## Abstract

In this paper, we show numerically and experimentally that expectation maximization (EM) algorithm is a powerful tool in combating system impairments such as fibre nonlinearities, inphase and quadrature (I/Q) modulator imperfections and laser linewidth. The EM algorithm is an iterative algorithm that can be used to compensate for the impairments which have an imprint on a signal constellation, i.e. rotation and distortion of the constellation points. The EM is especially effective for combating non-linear phase noise (NLPN). It is because NLPN severely distorts the signal constellation and this can be tracked by the EM. The gain in the nonlinear system tolerance for the system under consideration is shown to be dependent on the transmission scenario. We show experimentally that for a dispersion managed polarization multiplexed 16-QAM system at 14 Gbaud a gain in the nonlinear system tolerance of up to 3 dB can be obtained. For, a dispersion unmanaged system this gain reduces to 0.5 dB.

© 2012 Optical Society of America

## 1. Introduction

The application of digital signal processing (DSP) based coherent detection has allowed optical communication systems to operate closer to the nonlinear Shannon capacity limit by employing spectrally efficient modulation formats. Therefore, there is currently a lot of ongoing research on DSP based algorithms for signal detection and optical fibre channel impairment compensation. Linear signal processing algorithms can be effectively used to compensate for linear fibre channel impairments and have been demonstrated very successfully for higher order quadrature amplitude modulation (QAM) signaling [1]. However, for long-haul systems employing higher order QAM, nonlinear optical fibre impairments can severely limit the transmission distance as well as the achievable total capacity [2]. Mitigation of optical fibre nonlinearities is therefore very crucial as it will allow launching more power into the fibre and thereby enhancing the transmission distance. Additionally, mitigation of fibre nonlinearities will help us reduce the nonlinear crosstalk from the neighboring channel in a multi-channel transmission system.

It has been shown that nonlinear fibre impairments can be compensated by various techniques: digital backpropagation (DBP), maximum-likelihood sequence estimation, nonlinear polarization crosstalk cancelation, nonlinear pre- and post-compensation, RF-pilot, etc, [3–7] and references therein. Some of the mentioned methods suffer from complexity and, additionally, the achievable gain in the nonlinear tolerance is dependent on particular transmission scenarios. Therefore, efficient and widely applicable DSP algorithms for nonlinearity compensation are still open for research.

We have already demonstrated that for the dispersion managed links, the expectation maximization algorithm can be used to enhance system tolerance towards nonlinearities [8]. However, dispersion managed link will impact the signal propagation in a different way compared to the dispersion unmanaged link, and it is therefore essential to investigate the benefits of EM for dispersion unmanaged link as well. In this paper, we consider both numerically and experimentally dispersion unmanaged link. Transmission distances of 240 km, 400 km and 800 km are investigated experimentally for the dispersion unmanaged link. For the consistency of the paper, results obtain for the dispersion managed link are included as well. We consider dispersion managed (link consisting of multiples stages of standard single mode fibre (SSMF) in combination with dispersion compensating fibre (DCF)) and dispersion unmanaged (link consisting of multiples stages of SSMF) polarization multiplexed 16-QAM single channel transmission. For the transmission link erbium doped fibre amplifier (EDFA) amplification is employed. First, it is investigated numerically, for the back-to-back case, if the expectation maximization (EM) algorithm can be effective in combating inphase and quadrature (I/Q) modulator nonlinearity, imbalance and laser linewidth. We investigate, also by numerical simulations, an improvement in nonlinear system tolerance that can be gained for PDM 16-QAM transmission. To begin with, we consider the case in which the chromatic dispersion is neglected and the system is impaired by self phase modulation induced nonlinear phase noise only. Finally, we move to a dispersion managed and unmanaged transmission system. As a proof of concept, an experimental set up employing dispersion managed and unmanaged PDM 16-QAM at 14 Gbaud is constructed and an improvement in the nonlinear system tolerance is investigated. The paper is ended with a conclusion and the future prospects of EM algorithm.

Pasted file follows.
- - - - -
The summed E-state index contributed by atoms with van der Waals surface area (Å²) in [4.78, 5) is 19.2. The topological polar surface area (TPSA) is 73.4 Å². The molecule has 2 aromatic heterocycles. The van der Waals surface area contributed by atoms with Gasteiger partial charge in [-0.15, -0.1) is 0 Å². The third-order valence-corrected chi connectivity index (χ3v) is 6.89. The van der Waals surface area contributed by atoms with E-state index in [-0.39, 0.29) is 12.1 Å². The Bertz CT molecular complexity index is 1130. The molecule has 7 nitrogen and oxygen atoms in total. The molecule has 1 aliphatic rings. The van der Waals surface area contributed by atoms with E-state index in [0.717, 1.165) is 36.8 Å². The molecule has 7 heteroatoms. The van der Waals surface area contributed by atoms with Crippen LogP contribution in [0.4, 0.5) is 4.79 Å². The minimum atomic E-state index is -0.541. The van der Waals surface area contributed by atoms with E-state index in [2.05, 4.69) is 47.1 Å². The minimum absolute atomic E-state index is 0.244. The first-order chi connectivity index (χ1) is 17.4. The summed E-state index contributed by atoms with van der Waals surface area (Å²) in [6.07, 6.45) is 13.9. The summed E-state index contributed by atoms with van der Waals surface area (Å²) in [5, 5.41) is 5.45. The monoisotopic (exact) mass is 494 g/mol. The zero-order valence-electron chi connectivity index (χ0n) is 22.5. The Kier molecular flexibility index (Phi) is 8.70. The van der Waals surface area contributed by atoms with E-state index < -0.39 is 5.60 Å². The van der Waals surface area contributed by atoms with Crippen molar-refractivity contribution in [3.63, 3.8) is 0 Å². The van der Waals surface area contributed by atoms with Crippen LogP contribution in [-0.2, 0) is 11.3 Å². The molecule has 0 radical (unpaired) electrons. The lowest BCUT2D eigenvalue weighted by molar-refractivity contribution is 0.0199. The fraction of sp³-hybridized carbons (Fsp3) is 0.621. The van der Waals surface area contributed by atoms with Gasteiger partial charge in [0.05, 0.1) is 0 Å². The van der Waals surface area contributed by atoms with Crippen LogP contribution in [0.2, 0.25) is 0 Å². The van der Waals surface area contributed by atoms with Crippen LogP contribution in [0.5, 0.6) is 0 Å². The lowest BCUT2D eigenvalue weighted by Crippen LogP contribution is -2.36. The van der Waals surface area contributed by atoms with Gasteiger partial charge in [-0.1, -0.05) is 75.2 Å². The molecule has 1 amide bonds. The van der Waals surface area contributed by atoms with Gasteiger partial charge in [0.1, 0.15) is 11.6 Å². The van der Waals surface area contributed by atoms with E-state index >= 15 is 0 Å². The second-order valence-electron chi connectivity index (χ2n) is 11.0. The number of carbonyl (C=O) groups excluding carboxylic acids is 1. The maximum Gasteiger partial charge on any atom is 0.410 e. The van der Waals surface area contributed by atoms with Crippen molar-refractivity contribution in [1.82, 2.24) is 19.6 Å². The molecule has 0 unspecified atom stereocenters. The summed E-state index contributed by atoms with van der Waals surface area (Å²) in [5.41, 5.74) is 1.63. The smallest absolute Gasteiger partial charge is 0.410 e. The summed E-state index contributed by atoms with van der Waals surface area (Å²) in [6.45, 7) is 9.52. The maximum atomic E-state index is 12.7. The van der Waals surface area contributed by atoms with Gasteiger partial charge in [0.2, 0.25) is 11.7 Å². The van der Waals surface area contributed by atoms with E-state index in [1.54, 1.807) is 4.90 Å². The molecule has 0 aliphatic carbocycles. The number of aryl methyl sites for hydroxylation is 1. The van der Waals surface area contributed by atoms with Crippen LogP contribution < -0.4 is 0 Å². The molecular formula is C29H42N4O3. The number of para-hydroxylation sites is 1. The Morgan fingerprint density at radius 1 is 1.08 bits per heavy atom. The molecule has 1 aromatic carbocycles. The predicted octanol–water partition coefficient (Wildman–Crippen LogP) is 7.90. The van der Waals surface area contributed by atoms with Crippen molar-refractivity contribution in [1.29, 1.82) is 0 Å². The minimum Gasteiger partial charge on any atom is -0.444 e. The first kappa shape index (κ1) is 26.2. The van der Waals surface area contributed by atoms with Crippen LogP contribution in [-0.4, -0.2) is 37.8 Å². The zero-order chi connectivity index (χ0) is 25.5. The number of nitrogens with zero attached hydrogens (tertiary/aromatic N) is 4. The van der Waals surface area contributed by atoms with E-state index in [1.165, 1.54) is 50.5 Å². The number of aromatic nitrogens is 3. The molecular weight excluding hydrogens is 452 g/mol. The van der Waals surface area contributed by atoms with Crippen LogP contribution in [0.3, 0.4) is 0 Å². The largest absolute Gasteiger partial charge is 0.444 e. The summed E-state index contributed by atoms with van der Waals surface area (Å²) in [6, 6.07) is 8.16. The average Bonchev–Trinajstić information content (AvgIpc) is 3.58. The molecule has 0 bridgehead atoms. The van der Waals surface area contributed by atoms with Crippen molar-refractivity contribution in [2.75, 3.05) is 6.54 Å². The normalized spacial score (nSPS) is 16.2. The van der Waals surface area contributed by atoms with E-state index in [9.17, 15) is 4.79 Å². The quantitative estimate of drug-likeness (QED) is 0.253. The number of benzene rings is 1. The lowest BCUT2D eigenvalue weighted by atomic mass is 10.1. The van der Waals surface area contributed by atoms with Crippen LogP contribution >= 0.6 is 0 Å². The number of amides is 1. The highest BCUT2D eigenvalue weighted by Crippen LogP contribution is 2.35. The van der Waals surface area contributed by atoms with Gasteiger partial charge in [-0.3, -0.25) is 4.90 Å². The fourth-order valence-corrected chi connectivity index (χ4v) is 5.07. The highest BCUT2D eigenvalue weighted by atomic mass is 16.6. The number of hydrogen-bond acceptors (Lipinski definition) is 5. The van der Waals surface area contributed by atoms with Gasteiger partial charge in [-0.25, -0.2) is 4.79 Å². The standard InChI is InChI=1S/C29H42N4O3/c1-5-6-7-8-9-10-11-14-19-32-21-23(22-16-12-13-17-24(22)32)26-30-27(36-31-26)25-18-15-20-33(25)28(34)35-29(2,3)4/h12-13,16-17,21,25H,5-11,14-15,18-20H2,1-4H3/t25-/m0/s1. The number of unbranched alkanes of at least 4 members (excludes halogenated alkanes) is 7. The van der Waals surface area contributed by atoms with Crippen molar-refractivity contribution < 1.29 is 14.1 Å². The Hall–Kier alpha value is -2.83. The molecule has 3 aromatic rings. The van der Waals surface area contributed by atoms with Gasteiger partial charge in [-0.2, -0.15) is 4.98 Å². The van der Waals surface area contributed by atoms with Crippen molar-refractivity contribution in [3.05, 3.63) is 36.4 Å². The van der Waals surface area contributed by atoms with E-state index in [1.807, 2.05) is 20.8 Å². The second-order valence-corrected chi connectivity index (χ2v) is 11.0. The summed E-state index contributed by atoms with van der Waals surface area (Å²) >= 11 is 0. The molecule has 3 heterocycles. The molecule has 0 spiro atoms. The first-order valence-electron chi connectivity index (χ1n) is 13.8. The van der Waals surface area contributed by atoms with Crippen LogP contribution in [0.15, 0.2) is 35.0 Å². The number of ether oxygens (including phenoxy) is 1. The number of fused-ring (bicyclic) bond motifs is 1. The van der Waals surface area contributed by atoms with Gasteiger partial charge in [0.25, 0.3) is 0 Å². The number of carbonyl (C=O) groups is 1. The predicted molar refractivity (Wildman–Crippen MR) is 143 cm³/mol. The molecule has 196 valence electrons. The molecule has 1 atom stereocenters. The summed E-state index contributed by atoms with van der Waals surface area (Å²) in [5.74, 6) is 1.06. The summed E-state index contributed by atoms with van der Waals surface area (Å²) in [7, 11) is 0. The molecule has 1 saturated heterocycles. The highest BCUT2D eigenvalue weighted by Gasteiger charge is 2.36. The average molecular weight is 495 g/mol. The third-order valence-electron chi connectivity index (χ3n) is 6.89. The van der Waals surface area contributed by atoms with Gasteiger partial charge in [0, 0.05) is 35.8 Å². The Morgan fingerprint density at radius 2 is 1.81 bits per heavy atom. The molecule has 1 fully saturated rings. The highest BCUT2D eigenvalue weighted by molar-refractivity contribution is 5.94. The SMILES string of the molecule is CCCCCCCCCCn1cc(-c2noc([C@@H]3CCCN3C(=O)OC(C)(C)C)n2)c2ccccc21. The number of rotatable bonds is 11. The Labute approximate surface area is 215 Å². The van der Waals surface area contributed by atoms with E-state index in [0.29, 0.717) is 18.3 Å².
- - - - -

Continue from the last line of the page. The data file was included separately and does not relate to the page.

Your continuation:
## 2. Numerical and experimental system set-up

In this section, a numerical and experimental set-up is presented. We first start by describing the numerical set-up used for simulations, and then we move to the experimental set-up. The section is concluded by a subsection describing the DSP algorithms used for signal equalization and demodulation.